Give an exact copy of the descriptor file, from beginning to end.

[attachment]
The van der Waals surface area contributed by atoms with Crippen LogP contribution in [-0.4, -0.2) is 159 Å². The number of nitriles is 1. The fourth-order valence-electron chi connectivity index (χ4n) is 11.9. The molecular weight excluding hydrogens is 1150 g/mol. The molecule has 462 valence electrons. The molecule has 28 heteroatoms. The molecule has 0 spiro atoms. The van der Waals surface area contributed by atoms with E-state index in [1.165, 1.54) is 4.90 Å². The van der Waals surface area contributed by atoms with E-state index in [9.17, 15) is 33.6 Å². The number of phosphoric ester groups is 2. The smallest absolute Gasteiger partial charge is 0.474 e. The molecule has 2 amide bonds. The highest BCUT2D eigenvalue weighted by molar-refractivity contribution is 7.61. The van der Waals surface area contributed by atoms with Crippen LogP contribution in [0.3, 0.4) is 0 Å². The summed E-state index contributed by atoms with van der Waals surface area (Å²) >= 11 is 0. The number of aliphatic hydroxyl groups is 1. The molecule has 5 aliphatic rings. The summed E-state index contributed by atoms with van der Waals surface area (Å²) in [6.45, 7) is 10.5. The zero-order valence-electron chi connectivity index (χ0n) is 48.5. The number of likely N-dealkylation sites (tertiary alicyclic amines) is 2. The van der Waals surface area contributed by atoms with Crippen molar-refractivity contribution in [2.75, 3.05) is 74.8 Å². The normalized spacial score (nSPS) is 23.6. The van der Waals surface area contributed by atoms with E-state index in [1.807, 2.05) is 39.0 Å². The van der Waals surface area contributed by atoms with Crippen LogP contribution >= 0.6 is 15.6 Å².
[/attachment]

The van der Waals surface area contributed by atoms with Crippen LogP contribution in [-0.4, -0.2) is 159 Å². The number of nitriles is 1. The fourth-order valence-electron chi connectivity index (χ4n) is 11.9. The molecular weight excluding hydrogens is 1150 g/mol. The molecule has 462 valence electrons. The molecule has 28 heteroatoms. The molecule has 0 spiro atoms. The van der Waals surface area contributed by atoms with E-state index in [1.165, 1.54) is 4.90 Å². The van der Waals surface area contributed by atoms with E-state index in [9.17, 15) is 33.6 Å². The number of phosphoric ester groups is 2. The smallest absolute Gasteiger partial charge is 0.474 e. The molecule has 2 amide bonds. The highest BCUT2D eigenvalue weighted by molar-refractivity contribution is 7.61. The van der Waals surface area contributed by atoms with Crippen LogP contribution in [0.3, 0.4) is 0 Å². The summed E-state index contributed by atoms with van der Waals surface area (Å²) >= 11 is 0. The number of aliphatic hydroxyl groups is 1. The molecule has 5 aliphatic rings. The summed E-state index contributed by atoms with van der Waals surface area (Å²) in [6.45, 7) is 10.5. The zero-order valence-electron chi connectivity index (χ0n) is 48.5. The number of likely N-dealkylation sites (tertiary alicyclic amines) is 2. The van der Waals surface area contributed by atoms with Crippen molar-refractivity contribution in [2.75, 3.05) is 74.8 Å². The normalized spacial score (nSPS) is 23.6. The van der Waals surface area contributed by atoms with E-state index in [1.807, 2.05) is 39.0 Å². The van der Waals surface area contributed by atoms with Crippen LogP contribution >= 0.6 is 15.6 Å².